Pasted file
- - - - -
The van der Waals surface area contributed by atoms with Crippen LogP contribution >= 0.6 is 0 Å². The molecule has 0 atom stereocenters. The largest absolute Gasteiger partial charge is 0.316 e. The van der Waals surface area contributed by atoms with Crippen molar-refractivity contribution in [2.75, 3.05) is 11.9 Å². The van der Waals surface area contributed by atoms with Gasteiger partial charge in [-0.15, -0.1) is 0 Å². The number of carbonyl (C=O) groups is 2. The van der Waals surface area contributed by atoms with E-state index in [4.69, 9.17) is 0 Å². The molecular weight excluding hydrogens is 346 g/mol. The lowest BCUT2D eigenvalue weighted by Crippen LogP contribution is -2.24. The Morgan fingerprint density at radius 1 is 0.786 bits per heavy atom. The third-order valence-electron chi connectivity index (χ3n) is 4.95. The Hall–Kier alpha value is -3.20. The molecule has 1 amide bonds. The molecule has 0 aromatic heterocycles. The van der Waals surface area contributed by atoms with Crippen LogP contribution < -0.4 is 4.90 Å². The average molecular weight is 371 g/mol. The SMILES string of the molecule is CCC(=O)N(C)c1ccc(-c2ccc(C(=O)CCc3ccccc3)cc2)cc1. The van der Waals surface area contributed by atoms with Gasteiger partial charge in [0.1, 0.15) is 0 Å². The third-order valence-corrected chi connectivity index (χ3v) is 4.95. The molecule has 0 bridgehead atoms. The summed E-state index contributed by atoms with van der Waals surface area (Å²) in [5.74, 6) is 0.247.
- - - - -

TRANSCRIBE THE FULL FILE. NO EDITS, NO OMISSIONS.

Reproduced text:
The van der Waals surface area contributed by atoms with Crippen LogP contribution >= 0.6 is 0 Å². The molecule has 0 atom stereocenters. The largest absolute Gasteiger partial charge is 0.316 e. The van der Waals surface area contributed by atoms with Crippen molar-refractivity contribution in [2.75, 3.05) is 11.9 Å². The van der Waals surface area contributed by atoms with Gasteiger partial charge in [-0.15, -0.1) is 0 Å². The number of carbonyl (C=O) groups is 2. The van der Waals surface area contributed by atoms with E-state index in [4.69, 9.17) is 0 Å². The molecular weight excluding hydrogens is 346 g/mol. The lowest BCUT2D eigenvalue weighted by Crippen LogP contribution is -2.24. The Morgan fingerprint density at radius 1 is 0.786 bits per heavy atom. The third-order valence-electron chi connectivity index (χ3n) is 4.95. The Hall–Kier alpha value is -3.20. The molecule has 1 amide bonds. The molecule has 0 aromatic heterocycles. The van der Waals surface area contributed by atoms with Crippen LogP contribution < -0.4 is 4.90 Å². The average molecular weight is 371 g/mol. The SMILES string of the molecule is CCC(=O)N(C)c1ccc(-c2ccc(C(=O)CCc3ccccc3)cc2)cc1. The van der Waals surface area contributed by atoms with Gasteiger partial charge in [0.1, 0.15) is 0 Å². The third-order valence-corrected chi connectivity index (χ3v) is 4.95. The molecule has 0 bridgehead atoms. The summed E-state index contributed by atoms with van der Waals surface area (Å²) in [5.74, 6) is 0.247.